I may not be literally correct too. We don’t know what the snippits show in detail and we don’t know if anything has been edited selectively quoted.
Yes, that’s true.
My concern is more for the impression you give that even if they are true, there’s no cause for concern. I agree that if the material is fabricated, there’s no cause for concern.
You reaction seems a close cousin to Brian Ekers’s – the one that the OP refers to. Hey, even if it’s a load of hooey, it’s good, since the result is a cleaner environment and more efficient cars.
The claims of fakery are indeed overblown, but there is an issue that climate researchers are being accused of opacity with the data they obtain and use; however, the opacity that some are complaining about is seen in many other fields, I would agree that more transparency is needed; but I do think that skeptics are barking up the wrong tree. I think any mandate or law requesting more transparency will have to be funded to be effective. (You think keeping, storing and transferring all data is free?)
Some verifiable emails talking about a conspiracy would be a step in the right direction. But the only thing that I would find very convincing would be for the anti-AGW side to generate real science and not be nettling nitpickers.
Do you honestly think that every journal and peer-reviewer in the world is in on it. If the anti-AGW side could generate any real science it would be published somewhere.
We sure can; if they made a testable claim that could be falsified, then we can note whether they got it right or wrong.
Not at all. I’m not a scientist. So I can’t make an assessment of a complex scientific issue myself. This is where Scylla and Intention make their mistakes. They seem to want to prove it wrong themselves. But the fact is that people very much smarter and lightyears more qualified can’t overturn AGW. Amateurs are unlikely to come up with a hole in tens of thousands of peer-reviewed articles.
Were it to happen, if AGW were disproved and the evidence we do have was reconciled I would change my opinion. I’m not an ideologue on AGW, I trust the vast majority of climate scientists on Earth to tell me the state of the art of our scientific knowledge.
The onus is on the fringe, who think that tens of thousands of peer-reviewed articles are completely wrong. The fact that they can’t tells much more than any amount of stolen emails or gotcha points.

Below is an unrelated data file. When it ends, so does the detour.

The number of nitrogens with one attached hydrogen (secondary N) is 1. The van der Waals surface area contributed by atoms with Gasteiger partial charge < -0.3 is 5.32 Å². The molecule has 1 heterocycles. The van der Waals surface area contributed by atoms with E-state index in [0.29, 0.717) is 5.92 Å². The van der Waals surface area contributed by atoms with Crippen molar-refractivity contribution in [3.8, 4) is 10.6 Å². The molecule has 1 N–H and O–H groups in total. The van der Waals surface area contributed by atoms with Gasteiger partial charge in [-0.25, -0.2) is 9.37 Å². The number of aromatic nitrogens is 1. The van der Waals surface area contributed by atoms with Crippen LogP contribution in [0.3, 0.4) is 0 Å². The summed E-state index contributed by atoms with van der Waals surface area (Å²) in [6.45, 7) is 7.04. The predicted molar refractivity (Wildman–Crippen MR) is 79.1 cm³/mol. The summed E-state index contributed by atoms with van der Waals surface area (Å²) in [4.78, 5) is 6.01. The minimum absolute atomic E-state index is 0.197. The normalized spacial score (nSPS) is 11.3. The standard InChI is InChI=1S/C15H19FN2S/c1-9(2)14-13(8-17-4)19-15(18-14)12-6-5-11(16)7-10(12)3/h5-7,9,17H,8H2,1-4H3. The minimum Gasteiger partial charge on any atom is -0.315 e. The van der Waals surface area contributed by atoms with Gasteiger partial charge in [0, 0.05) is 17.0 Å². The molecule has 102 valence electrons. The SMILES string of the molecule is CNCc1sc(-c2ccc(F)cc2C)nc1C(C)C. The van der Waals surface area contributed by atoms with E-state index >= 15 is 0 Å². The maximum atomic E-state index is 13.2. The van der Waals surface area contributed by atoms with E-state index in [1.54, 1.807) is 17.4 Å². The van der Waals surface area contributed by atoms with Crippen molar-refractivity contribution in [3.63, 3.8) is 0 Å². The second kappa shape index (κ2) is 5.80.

You sir, are a scurrilous nabob!
No, they are wrong, to be brutally more accurate, there has been very little cooling or warming in the last decade. But that is not too comforting, the Top 11 Warmest Years On Record Have All Been In Last 13 Years
Add to that that researchers like Latif already expected the apparent stoppage of the warming and well…
Yes, as mentioned before, if in the next decade temperatures decrease to the levels seen in the 70’s and remain there that would do it for me since it would not be within the expected values in many projections.
Then calling it “global warming” is, to be brutally accurate, wrong.
That’s not good enough. If temperatures decrease in the next decade, but not to levels seen in the '70s, then we’re not looking at “global warming”; we’re looking at cooling whether there’s a lot or a little of it. To brand that as “warming” misses the point; it’s a question of type, not degree.
What’s the use of branding ‘just about dead even, with very little cooling’ as warming? What’s the use of “expected values” that define global warming in terms of decreases or increases? (What’s next, branding ‘no change’ as climate change?)
Historically speaking, skeptics of the phenomenon had the best support up to the 60’s, then the evidence turned against the skeptics.
The case you are referring to can just be a case of wishful thinking, while even I can not agree with the attempted boycott, I have to wonder if it was effective. In any case, even the published papers failed to make an impression on even the target audience.
One notorious example was a paper that appeared in a publication by the American Geophysical Union that was critical of the climate reconstructions. A few years later the AGU comes with this official statement:
What’s the actual downside, dare I ask? I mean, seriously, it’s not like AGW deniers are being fed to lions or anything.
You can only say that by ignoring that it is not only in the apparent global temperature that researchers are basing their positions. Read the cite.
I’m afraid that is not clear, are you saying that because I’m not calling it “cooling” then it would not falsify the global warming? Well, then call it cooling, I’m easy.
The reason why I mention the 70’s was to point out that even with all the huffing and puffing the last years remain the warmest, that can not be denied. So to get to dismiss global warming it would indeed be helpful to see lower temperatures outside the projection levels.
Here you show that you did not read the citation regarding Latif.
But it’s not just about you. We need the whole scientific community on board, with a big fine consensus about global cooling – if it is global cooling rather than global warming. If it’s not, then that’s fine, too; if it’s getting warmer, then we should call it “global warming”. If it’s getting cooler, we should call it “global cooling”.
Now, that’s a good argument . . .